Groundwater, a vital element representing 99 per cent of the Earth's freshwater critical for supplying drinking water to more than two billion people, and an important source of water for agriculture, is depleting at an alarming rate due to over exploitation, exacerbated by climate change.
The impacts of climate on groundwater is set to intensify under climate change as more frequent and intense climate extremes (droughts and floods) increase variability in precipitation, soil moisture and surface water, leading to the possibility of freshwater crisis in the near future.
As reported in Trillions earlier, 17 countries – housing one-fourth of world's population – are already facing “extremely high water stress”.
Wary of the situation, nearly 1,100 scientists, practitioners and experts in groundwater and related fields from 92 countries are calling on the governments and non-governmental organizations to "act now" to ensure global groundwater sustainability.
“There is a unique, but shrinking, window of opportunity to act – and now is the time for action to ensure groundwater continues to benefit society today and in the future,” the group said in a statement.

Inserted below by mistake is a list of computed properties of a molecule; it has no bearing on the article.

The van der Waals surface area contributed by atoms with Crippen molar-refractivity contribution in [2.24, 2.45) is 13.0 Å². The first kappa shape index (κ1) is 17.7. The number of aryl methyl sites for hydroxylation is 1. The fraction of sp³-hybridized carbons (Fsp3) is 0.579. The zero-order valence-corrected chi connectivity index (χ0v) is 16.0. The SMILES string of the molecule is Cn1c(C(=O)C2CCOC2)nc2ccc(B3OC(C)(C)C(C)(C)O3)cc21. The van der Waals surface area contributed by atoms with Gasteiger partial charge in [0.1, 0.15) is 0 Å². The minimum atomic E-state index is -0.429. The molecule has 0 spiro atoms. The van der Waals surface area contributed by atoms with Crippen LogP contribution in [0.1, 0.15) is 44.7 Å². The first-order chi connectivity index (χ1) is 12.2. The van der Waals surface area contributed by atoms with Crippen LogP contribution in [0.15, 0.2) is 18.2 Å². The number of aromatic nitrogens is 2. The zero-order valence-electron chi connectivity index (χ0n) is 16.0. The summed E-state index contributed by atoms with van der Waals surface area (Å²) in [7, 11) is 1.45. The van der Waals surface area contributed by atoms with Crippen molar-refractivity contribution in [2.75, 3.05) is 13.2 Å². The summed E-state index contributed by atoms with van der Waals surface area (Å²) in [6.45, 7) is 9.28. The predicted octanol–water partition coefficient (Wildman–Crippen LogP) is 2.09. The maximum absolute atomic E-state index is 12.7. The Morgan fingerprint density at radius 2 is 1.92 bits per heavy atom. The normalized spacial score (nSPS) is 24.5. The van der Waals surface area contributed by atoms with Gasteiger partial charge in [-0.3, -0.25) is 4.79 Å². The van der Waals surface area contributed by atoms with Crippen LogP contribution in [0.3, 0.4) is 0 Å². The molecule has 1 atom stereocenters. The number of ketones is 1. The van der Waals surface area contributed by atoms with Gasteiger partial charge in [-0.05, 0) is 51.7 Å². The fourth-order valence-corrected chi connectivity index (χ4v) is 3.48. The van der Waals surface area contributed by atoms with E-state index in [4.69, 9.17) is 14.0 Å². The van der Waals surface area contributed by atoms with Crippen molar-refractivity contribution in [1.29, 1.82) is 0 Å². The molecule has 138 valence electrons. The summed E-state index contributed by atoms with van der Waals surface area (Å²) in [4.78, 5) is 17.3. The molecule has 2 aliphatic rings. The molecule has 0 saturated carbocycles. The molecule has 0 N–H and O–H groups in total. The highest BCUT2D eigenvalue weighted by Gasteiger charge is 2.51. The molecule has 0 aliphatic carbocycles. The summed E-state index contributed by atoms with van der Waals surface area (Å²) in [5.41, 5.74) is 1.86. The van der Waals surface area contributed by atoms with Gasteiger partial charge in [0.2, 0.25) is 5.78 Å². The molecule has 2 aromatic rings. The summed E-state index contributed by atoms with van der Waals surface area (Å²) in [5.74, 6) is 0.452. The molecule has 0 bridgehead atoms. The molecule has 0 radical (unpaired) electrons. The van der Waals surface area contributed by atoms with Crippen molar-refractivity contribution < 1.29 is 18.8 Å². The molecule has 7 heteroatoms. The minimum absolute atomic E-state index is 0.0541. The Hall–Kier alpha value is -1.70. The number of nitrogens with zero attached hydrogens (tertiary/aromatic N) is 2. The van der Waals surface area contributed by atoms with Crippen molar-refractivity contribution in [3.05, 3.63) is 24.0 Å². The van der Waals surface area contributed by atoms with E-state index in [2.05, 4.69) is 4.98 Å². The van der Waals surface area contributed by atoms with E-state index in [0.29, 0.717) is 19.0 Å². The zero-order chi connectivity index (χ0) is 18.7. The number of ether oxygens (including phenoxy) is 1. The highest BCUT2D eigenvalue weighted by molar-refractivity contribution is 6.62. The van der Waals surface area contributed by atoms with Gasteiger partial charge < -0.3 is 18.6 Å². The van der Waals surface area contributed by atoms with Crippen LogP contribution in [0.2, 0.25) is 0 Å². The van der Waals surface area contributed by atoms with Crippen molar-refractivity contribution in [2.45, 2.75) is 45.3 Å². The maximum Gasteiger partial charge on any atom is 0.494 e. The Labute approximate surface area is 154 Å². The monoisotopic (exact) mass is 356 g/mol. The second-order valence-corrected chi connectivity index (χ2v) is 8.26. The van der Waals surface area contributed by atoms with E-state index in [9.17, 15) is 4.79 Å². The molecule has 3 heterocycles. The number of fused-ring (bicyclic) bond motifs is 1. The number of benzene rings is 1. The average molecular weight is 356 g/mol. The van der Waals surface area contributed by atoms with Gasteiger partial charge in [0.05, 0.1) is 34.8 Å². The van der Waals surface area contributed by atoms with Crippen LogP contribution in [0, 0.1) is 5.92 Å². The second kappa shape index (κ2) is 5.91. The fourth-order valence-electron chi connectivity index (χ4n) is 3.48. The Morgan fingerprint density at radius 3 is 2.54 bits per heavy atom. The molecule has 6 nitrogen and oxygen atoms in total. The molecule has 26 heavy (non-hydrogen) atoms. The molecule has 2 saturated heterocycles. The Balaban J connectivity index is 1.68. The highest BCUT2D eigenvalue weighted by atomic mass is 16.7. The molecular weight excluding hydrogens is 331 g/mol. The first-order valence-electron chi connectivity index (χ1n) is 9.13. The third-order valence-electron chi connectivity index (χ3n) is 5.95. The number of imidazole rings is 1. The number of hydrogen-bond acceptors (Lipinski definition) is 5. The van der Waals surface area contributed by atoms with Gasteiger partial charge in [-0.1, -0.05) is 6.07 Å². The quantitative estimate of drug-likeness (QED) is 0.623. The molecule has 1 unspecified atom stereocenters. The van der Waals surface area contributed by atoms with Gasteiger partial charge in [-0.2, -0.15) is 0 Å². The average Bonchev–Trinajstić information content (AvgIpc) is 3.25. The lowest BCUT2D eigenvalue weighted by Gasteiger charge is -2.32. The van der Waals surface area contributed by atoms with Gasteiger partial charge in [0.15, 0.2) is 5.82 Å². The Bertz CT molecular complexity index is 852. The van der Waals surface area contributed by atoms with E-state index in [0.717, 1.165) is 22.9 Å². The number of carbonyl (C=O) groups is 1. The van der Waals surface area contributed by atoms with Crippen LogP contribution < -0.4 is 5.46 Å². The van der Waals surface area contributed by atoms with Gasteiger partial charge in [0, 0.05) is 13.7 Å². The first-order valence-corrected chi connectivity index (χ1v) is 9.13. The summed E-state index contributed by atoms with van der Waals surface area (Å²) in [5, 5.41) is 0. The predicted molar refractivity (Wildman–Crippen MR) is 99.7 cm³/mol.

The experts noted that that groundwater challenges and opportunities are often overlooked in national and international strategies for sustainable development, climate adaptation and biodiversity.
"As a global group of scientists, practitioners and other experts in groundwater and related fields, we call on international and national governmental and non-governmental agencies, development organisations, corporations, decision-makers and scientists to address three action items,” the group added.
The group emphasizes on three action items:
Abhijit Mukherjee, an Associate professor at Indian Institute of Technology (IIT) Kharagpur and part of the global scientist group, said the problem was a critical issue for his home country. He said that, “We, in India, are abstracting the largest volume of groundwater in human history and are rapidly depleting a relatively non-renewable natural resource that is essential for our survival."
Groundwater is the drinking water source for more than two billion people, and provides over 40 per cent of the water for irrigated agriculture worldwide, the experts said. They noted that around 1.7 billion people live above aquifers --geologic formations that provide groundwater -- that are stressed by overuse.
Groundwater contamination disproportionately hits poor people with access to insecure drinking water sources -- often unprotected shallow groundwater resources, according to the statement.
"Our immediate priority should be to assess how much safe and sustainable groundwater is available in India and across the globe, for our future generations," said Mukherjee.